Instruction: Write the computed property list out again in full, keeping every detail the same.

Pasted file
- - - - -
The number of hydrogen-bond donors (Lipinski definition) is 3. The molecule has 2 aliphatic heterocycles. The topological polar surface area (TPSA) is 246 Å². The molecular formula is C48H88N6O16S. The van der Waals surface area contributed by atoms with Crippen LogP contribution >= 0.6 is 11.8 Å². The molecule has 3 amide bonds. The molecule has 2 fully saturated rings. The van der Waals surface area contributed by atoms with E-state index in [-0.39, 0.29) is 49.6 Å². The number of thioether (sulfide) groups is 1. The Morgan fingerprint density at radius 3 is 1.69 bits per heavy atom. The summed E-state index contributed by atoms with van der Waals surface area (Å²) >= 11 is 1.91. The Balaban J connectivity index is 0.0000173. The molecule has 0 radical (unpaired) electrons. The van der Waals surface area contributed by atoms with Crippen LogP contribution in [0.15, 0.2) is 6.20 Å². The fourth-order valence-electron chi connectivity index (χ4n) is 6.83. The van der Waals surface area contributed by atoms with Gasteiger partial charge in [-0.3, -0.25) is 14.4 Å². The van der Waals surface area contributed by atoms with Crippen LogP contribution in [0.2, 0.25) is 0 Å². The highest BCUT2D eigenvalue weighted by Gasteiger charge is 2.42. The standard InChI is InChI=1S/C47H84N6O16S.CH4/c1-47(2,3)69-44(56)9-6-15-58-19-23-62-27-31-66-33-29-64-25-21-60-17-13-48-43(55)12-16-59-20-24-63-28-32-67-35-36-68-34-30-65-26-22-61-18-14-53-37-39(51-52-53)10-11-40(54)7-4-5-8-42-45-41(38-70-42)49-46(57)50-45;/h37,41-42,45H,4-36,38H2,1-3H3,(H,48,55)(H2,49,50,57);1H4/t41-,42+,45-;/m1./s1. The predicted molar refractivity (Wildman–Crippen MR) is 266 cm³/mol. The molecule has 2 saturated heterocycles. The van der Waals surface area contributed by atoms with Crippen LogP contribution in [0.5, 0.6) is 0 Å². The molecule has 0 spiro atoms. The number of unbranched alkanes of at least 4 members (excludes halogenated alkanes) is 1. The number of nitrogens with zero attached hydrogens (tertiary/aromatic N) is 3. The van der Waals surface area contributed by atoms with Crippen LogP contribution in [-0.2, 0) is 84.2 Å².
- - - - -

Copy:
The number of hydrogen-bond donors (Lipinski definition) is 3. The molecule has 2 aliphatic heterocycles. The topological polar surface area (TPSA) is 246 Å². The molecular formula is C48H88N6O16S. The van der Waals surface area contributed by atoms with Crippen LogP contribution >= 0.6 is 11.8 Å². The molecule has 3 amide bonds. The molecule has 2 fully saturated rings. The van der Waals surface area contributed by atoms with E-state index in [-0.39, 0.29) is 49.6 Å². The number of thioether (sulfide) groups is 1. The Morgan fingerprint density at radius 3 is 1.69 bits per heavy atom. The summed E-state index contributed by atoms with van der Waals surface area (Å²) >= 11 is 1.91. The Balaban J connectivity index is 0.0000173. The molecule has 0 radical (unpaired) electrons. The van der Waals surface area contributed by atoms with Crippen LogP contribution in [0.15, 0.2) is 6.20 Å². The fourth-order valence-electron chi connectivity index (χ4n) is 6.83. The van der Waals surface area contributed by atoms with Gasteiger partial charge in [-0.3, -0.25) is 14.4 Å². The van der Waals surface area contributed by atoms with Crippen LogP contribution in [0.2, 0.25) is 0 Å². The highest BCUT2D eigenvalue weighted by Gasteiger charge is 2.42. The standard InChI is InChI=1S/C47H84N6O16S.CH4/c1-47(2,3)69-44(56)9-6-15-58-19-23-62-27-31-66-33-29-64-25-21-60-17-13-48-43(55)12-16-59-20-24-63-28-32-67-35-36-68-34-30-65-26-22-61-18-14-53-37-39(51-52-53)10-11-40(54)7-4-5-8-42-45-41(38-70-42)49-46(57)50-45;/h37,41-42,45H,4-36,38H2,1-3H3,(H,48,55)(H2,49,50,57);1H4/t41-,42+,45-;/m1./s1. The predicted molar refractivity (Wildman–Crippen MR) is 266 cm³/mol. The molecule has 2 saturated heterocycles. The van der Waals surface area contributed by atoms with Crippen LogP contribution in [0.5, 0.6) is 0 Å². The molecule has 0 spiro atoms. The number of unbranched alkanes of at least 4 members (excludes halogenated alkanes) is 1. The number of nitrogens with zero attached hydrogens (tertiary/aromatic N) is 3. The van der Waals surface area contributed by atoms with Crippen LogP contribution in [-0.2, 0) is 84.2 Å².